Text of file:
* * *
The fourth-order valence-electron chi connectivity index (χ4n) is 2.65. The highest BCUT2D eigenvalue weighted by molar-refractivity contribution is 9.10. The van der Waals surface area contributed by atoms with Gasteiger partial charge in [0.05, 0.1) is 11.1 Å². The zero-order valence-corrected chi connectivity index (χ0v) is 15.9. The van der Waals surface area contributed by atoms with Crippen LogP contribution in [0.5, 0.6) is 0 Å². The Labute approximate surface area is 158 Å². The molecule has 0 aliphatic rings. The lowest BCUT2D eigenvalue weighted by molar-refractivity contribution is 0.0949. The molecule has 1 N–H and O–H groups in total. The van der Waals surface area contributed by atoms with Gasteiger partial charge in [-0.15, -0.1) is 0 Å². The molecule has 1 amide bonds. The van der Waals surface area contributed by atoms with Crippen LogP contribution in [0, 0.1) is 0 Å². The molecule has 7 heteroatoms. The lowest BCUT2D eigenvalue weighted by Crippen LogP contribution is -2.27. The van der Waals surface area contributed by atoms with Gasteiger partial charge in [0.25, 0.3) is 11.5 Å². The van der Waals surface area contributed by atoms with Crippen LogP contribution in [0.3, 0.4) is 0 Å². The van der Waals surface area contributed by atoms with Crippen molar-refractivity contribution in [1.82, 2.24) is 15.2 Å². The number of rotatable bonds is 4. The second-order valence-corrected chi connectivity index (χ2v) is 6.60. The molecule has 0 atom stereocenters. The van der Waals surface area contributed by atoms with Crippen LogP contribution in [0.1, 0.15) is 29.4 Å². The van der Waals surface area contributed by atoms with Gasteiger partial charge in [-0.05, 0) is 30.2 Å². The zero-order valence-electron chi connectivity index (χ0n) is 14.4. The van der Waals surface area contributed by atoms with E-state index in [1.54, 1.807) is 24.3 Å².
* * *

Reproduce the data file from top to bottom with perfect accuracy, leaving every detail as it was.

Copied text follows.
The fourth-order valence-electron chi connectivity index (χ4n) is 2.65. The highest BCUT2D eigenvalue weighted by molar-refractivity contribution is 9.10. The van der Waals surface area contributed by atoms with Gasteiger partial charge in [0.05, 0.1) is 11.1 Å². The zero-order valence-corrected chi connectivity index (χ0v) is 15.9. The van der Waals surface area contributed by atoms with Crippen LogP contribution in [0.5, 0.6) is 0 Å². The Labute approximate surface area is 158 Å². The molecule has 0 aliphatic rings. The lowest BCUT2D eigenvalue weighted by molar-refractivity contribution is 0.0949. The molecule has 1 N–H and O–H groups in total. The van der Waals surface area contributed by atoms with Gasteiger partial charge in [-0.15, -0.1) is 0 Å². The molecule has 1 amide bonds. The van der Waals surface area contributed by atoms with Crippen LogP contribution in [0, 0.1) is 0 Å². The molecule has 7 heteroatoms. The lowest BCUT2D eigenvalue weighted by Crippen LogP contribution is -2.27. The van der Waals surface area contributed by atoms with Gasteiger partial charge in [0.25, 0.3) is 11.5 Å². The van der Waals surface area contributed by atoms with Crippen LogP contribution in [0.3, 0.4) is 0 Å². The van der Waals surface area contributed by atoms with Crippen molar-refractivity contribution in [1.82, 2.24) is 15.2 Å². The number of rotatable bonds is 4. The second-order valence-corrected chi connectivity index (χ2v) is 6.60. The molecule has 0 atom stereocenters. The van der Waals surface area contributed by atoms with Crippen LogP contribution in [0.1, 0.15) is 29.4 Å². The van der Waals surface area contributed by atoms with Gasteiger partial charge in [-0.05, 0) is 30.2 Å². The zero-order valence-electron chi connectivity index (χ0n) is 14.4. The van der Waals surface area contributed by atoms with E-state index in [1.54, 1.807) is 24.3 Å².